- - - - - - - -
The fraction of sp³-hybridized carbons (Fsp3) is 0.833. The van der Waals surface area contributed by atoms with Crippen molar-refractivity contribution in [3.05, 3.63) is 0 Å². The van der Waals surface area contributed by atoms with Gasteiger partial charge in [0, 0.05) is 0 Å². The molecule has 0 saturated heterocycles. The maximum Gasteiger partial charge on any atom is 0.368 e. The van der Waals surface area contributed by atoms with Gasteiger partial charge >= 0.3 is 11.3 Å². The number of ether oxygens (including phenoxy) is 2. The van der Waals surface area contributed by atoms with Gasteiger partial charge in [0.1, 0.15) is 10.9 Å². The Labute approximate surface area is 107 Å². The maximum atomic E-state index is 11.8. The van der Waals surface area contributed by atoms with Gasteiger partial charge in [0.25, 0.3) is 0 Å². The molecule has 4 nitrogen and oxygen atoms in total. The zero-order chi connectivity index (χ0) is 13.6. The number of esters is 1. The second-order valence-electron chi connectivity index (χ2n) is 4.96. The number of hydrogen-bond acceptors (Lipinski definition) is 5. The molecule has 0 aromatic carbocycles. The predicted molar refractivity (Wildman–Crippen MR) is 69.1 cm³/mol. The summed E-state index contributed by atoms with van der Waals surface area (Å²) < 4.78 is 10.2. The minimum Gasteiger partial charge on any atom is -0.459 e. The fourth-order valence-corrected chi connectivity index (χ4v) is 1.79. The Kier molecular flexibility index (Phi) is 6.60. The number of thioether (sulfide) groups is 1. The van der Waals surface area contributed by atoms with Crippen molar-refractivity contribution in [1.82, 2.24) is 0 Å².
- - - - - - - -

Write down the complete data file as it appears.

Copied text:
The fraction of sp³-hybridized carbons (Fsp3) is 0.833. The van der Waals surface area contributed by atoms with Crippen molar-refractivity contribution in [3.05, 3.63) is 0 Å². The van der Waals surface area contributed by atoms with Gasteiger partial charge in [0, 0.05) is 0 Å². The molecule has 0 saturated heterocycles. The maximum Gasteiger partial charge on any atom is 0.368 e. The van der Waals surface area contributed by atoms with Gasteiger partial charge >= 0.3 is 11.3 Å². The number of ether oxygens (including phenoxy) is 2. The van der Waals surface area contributed by atoms with Gasteiger partial charge in [0.1, 0.15) is 10.9 Å². The Labute approximate surface area is 107 Å². The maximum atomic E-state index is 11.8. The van der Waals surface area contributed by atoms with Gasteiger partial charge in [0.25, 0.3) is 0 Å². The molecule has 4 nitrogen and oxygen atoms in total. The zero-order chi connectivity index (χ0) is 13.6. The number of esters is 1. The second-order valence-electron chi connectivity index (χ2n) is 4.96. The number of hydrogen-bond acceptors (Lipinski definition) is 5. The molecule has 0 aromatic carbocycles. The predicted molar refractivity (Wildman–Crippen MR) is 69.1 cm³/mol. The summed E-state index contributed by atoms with van der Waals surface area (Å²) < 4.78 is 10.2. The minimum Gasteiger partial charge on any atom is -0.459 e. The fourth-order valence-corrected chi connectivity index (χ4v) is 1.79. The Kier molecular flexibility index (Phi) is 6.60. The number of thioether (sulfide) groups is 1. The van der Waals surface area contributed by atoms with Crippen molar-refractivity contribution in [1.82, 2.24) is 0 Å².